Pilot Mountain P1K
Peak 4,118ft P300
Hi Corn P750
Peak 2,906ft P750

Fri, Jan 19, 2018

With: Matt Yaussi
Iris Ma
Scott Barnes
Robert Wu

Etymology
Story Photos / Slideshow Maps: 1 2 GPXs: 1 2 3 Profiles: 1 2 3

Continued...

Scott had some regrets about not joining us the previous weekend in Death Valley, so this was a chance to work off some of that anguish. A few days before, Iris had commented that Scott might be interested in an outing on Thur or Fri, so I tossed out the idea of visiting the Corn Springs area on Thursday. Scott was unavailable, however, as he had already made lunch plans with Robert. "Oh well", I figured, "I tried." Then I got another email from diplomat Iris, "Maybe you could suggest Friday?" Not only was Scott available Friday, but so were Matt and Iris, and as a bonus Scott was able drag Robert along, too. Robert had never done desert peakbagging and was grudgingly joining us to be sociable. Scott hoped that Robert would discover the wonders and delight that is obscure desert peakbagging. Both would be disappointed.

Corn Springs is a sad BLM campground (no fee or services) in the Chuckwalla Mtns that can be reached via a decent dirt road (2WD ok, high-clearance better) from Interstate 10. There is a P1K and a couple of almost-P900s in the area that I was interested in. Having never visited the area, it seemed like an interesting plac to check out. Everything except the campground turned out to be interesting. There were a few parties using the campground on our visit, most of the palm trees having died from either lack of water or sheer boredom. The campsites were dated and unmaintained, the whole place looking hot and dry. It appears that at one time someone tried to make an oasis out of it with the palm trees and other plants, but leaving them unattended makes the place look worse.

Pilot Mtn / Peak 4,118ft

Carpooling in from Orange County, the others picked me up at the meeting place outside Joshua Tree NP and together the five of us drove in Matt's Subaru the rest of way. We went past the campground, continuing to Aztec Well where there is a homestead that appears to be maybe abandoned - it was hard to tell - lots of shit everywhere, but no obvious sign of current usage. A fork off the road continues south past this site, eventually ending short of a washout. Not even a Jeep could make it past this point even though it isn't yet at the Wilderness boundary. Starting from here shortly after 7a, we made our way on foot up the continuing roadway for another 2.5mi. When almost due north of Pilot Mtn, we turned right off the road to head uphill along the North Ridge with about a mile to the top. Thinking the summit was somewhere that is was not, I made the minor mistake of shifting to an adjacent ridgeline to the west. Robert followed me up this while the other three continued on the North Ridge and consequently they arrived well before Robert and I.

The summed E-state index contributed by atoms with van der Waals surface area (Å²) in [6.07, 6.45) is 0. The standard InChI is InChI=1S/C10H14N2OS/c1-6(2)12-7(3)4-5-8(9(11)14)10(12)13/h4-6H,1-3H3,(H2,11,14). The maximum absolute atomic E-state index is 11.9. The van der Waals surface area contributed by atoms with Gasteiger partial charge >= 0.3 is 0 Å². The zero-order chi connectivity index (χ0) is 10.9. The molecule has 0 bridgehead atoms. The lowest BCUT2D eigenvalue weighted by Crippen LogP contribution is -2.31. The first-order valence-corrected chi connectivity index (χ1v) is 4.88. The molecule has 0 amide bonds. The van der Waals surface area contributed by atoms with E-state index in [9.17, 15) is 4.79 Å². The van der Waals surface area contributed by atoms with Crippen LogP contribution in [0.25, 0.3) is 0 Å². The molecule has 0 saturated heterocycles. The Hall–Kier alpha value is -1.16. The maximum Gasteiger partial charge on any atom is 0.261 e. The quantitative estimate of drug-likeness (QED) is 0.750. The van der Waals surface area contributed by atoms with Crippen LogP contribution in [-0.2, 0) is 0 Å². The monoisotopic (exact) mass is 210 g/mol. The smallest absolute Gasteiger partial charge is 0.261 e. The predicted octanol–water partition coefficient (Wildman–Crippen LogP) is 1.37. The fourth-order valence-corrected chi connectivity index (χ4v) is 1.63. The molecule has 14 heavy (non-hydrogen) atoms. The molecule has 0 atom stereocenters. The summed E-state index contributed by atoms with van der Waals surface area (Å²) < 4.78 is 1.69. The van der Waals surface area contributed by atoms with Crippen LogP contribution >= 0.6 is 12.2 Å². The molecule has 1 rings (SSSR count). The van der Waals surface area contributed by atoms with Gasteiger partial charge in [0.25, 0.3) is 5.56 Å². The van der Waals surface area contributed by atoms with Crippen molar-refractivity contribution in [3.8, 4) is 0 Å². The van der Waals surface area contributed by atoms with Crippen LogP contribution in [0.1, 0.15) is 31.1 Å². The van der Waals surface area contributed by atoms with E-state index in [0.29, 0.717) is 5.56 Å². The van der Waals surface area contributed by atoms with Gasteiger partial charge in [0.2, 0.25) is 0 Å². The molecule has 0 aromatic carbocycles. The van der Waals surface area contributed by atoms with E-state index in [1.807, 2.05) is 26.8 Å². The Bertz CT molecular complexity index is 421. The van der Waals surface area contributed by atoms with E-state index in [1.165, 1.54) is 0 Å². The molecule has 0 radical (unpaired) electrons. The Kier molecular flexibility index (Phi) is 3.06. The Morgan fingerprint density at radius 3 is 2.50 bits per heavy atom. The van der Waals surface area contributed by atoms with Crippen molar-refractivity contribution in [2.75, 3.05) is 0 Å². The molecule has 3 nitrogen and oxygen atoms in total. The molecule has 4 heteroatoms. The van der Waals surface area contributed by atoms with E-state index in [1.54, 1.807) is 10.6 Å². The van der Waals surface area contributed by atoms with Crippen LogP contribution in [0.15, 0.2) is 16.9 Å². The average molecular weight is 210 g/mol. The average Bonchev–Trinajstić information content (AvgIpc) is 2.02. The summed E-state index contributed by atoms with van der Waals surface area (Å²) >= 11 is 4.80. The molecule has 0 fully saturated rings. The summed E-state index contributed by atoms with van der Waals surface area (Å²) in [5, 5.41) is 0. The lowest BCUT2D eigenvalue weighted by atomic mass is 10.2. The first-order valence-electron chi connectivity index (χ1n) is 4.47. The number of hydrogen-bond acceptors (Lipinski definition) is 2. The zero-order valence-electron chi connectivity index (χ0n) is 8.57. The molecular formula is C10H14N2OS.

When I finally caught up with them, Iris and Scott were perusing a neat Sierra Club register dating back to 1950. There seems to have been regular DPS trips to this summit back in the day, but these appear to have stopped before 1980. Since then, the peak gets climbed every few years on average, enough to fill 26 pages. Barbara and Gordon had visited in 1977, Barbara's second ascent after a first effort in 1958. As it was barely 9a, we were doing quite well on time. I noted there was a bonus Peak 4,118ft another mile to the southwest and it took only about 15 seconds to get the others approval to add it to our itinerary (though Robert expressed no real desire one way or the other). It took us only about 40min to reach the bonus peak over easy terrain. Gordon and Barbara had left a register here in 1983. There was only one other party to sign the register, back in 2008, before our arrival. From here we had about 4mi to cover for the return which took us about two hours, much of it along a pleasant ridgeline heading north. Iris took a tumble somewhere along here, though the brush she fell into seemed to cushion the fall and she dusted herself off without serious harm. Gentlemen that we were, three of us stood around taking photos before offering any help.

Tiring of the ridge, I eventually led us down into the Irish Wash system on one side, dropping us into the sandy bottom. Ahead of the others, Matt and I were the first to come upon the roadway we had used earlier. I continued down the wash thinking I was shortcutting the road while Matt waited for the others to join him, after which they continued on the road. It took some time for me to realize the wash was not the same one we had started up and my route was diverging from the correct one. By the time I had corrected this and crossed over into the correct drainage, the others were well ahead and had returned to the car. Matt had seen me go off in the wrong direction and they collectively wondered when I would clue in. A bit embarrassed, I eventually joined them around 11:30a.